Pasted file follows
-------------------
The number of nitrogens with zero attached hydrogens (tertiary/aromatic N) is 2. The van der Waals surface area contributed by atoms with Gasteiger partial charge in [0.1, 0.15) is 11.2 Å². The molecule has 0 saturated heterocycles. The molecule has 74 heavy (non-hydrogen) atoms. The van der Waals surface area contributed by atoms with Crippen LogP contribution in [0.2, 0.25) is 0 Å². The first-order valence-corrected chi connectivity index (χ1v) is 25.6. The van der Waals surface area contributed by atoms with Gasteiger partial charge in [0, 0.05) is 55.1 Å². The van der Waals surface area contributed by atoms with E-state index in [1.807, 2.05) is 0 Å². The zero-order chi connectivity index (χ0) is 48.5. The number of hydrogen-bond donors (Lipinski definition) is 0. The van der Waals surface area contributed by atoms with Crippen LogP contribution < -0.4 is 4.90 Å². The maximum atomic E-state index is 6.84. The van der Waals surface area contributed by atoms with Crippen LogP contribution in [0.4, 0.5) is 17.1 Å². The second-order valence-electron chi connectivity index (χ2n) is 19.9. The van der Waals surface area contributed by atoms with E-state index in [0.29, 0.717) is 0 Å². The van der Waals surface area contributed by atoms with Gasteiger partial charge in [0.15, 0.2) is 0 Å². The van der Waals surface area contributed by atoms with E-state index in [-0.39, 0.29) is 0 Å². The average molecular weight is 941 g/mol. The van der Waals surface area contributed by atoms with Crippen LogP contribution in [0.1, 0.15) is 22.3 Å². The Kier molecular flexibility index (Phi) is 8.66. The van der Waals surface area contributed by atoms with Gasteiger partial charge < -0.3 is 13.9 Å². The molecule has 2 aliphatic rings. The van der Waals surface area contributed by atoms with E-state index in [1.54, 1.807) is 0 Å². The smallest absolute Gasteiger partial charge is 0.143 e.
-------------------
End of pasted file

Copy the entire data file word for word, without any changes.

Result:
The number of nitrogens with zero attached hydrogens (tertiary/aromatic N) is 2. The van der Waals surface area contributed by atoms with Gasteiger partial charge in [0.1, 0.15) is 11.2 Å². The molecule has 0 saturated heterocycles. The molecule has 74 heavy (non-hydrogen) atoms. The van der Waals surface area contributed by atoms with Crippen LogP contribution in [0.2, 0.25) is 0 Å². The first-order valence-corrected chi connectivity index (χ1v) is 25.6. The van der Waals surface area contributed by atoms with Gasteiger partial charge in [0, 0.05) is 55.1 Å². The van der Waals surface area contributed by atoms with E-state index in [1.807, 2.05) is 0 Å². The zero-order chi connectivity index (χ0) is 48.5. The number of hydrogen-bond donors (Lipinski definition) is 0. The van der Waals surface area contributed by atoms with Crippen LogP contribution < -0.4 is 4.90 Å². The maximum atomic E-state index is 6.84. The van der Waals surface area contributed by atoms with Crippen LogP contribution in [0.4, 0.5) is 17.1 Å². The second-order valence-electron chi connectivity index (χ2n) is 19.9. The van der Waals surface area contributed by atoms with E-state index in [0.29, 0.717) is 0 Å². The van der Waals surface area contributed by atoms with Gasteiger partial charge in [0.15, 0.2) is 0 Å². The van der Waals surface area contributed by atoms with E-state index in [-0.39, 0.29) is 0 Å². The average molecular weight is 941 g/mol. The van der Waals surface area contributed by atoms with Crippen LogP contribution in [0.1, 0.15) is 22.3 Å². The Kier molecular flexibility index (Phi) is 8.66. The van der Waals surface area contributed by atoms with Gasteiger partial charge < -0.3 is 13.9 Å². The molecule has 2 aliphatic rings. The van der Waals surface area contributed by atoms with E-state index in [1.54, 1.807) is 0 Å². The smallest absolute Gasteiger partial charge is 0.143 e.